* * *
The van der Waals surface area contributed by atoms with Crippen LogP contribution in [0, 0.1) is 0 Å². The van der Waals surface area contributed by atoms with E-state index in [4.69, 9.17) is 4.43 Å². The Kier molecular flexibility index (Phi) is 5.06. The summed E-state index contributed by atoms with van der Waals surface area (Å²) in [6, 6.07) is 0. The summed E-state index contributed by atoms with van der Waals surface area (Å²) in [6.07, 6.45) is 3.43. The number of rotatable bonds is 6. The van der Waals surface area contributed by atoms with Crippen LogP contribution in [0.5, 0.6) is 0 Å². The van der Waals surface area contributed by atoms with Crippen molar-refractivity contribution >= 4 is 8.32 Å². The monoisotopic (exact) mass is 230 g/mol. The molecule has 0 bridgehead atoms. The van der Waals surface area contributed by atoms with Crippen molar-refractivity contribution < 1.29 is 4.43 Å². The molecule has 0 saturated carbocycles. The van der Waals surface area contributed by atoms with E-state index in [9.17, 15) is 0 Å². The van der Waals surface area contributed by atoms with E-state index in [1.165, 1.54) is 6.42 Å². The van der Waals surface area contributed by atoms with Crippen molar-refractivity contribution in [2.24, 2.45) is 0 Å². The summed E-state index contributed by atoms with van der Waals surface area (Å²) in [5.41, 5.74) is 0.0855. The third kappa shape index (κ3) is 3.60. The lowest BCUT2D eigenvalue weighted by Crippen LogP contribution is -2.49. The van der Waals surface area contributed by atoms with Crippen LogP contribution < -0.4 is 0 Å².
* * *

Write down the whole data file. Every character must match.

The van der Waals surface area contributed by atoms with Crippen LogP contribution in [0, 0.1) is 0 Å². The van der Waals surface area contributed by atoms with E-state index in [4.69, 9.17) is 4.43 Å². The Kier molecular flexibility index (Phi) is 5.06. The summed E-state index contributed by atoms with van der Waals surface area (Å²) in [6, 6.07) is 0. The summed E-state index contributed by atoms with van der Waals surface area (Å²) in [6.07, 6.45) is 3.43. The number of rotatable bonds is 6. The van der Waals surface area contributed by atoms with Crippen LogP contribution in [0.5, 0.6) is 0 Å². The van der Waals surface area contributed by atoms with Crippen molar-refractivity contribution >= 4 is 8.32 Å². The monoisotopic (exact) mass is 230 g/mol. The molecule has 0 bridgehead atoms. The van der Waals surface area contributed by atoms with Crippen molar-refractivity contribution < 1.29 is 4.43 Å². The molecule has 0 saturated carbocycles. The van der Waals surface area contributed by atoms with E-state index in [9.17, 15) is 0 Å². The van der Waals surface area contributed by atoms with E-state index in [1.165, 1.54) is 6.42 Å². The van der Waals surface area contributed by atoms with Crippen molar-refractivity contribution in [2.24, 2.45) is 0 Å². The summed E-state index contributed by atoms with van der Waals surface area (Å²) in [5.41, 5.74) is 0.0855. The third kappa shape index (κ3) is 3.60. The lowest BCUT2D eigenvalue weighted by Crippen LogP contribution is -2.49. The van der Waals surface area contributed by atoms with Crippen LogP contribution < -0.4 is 0 Å².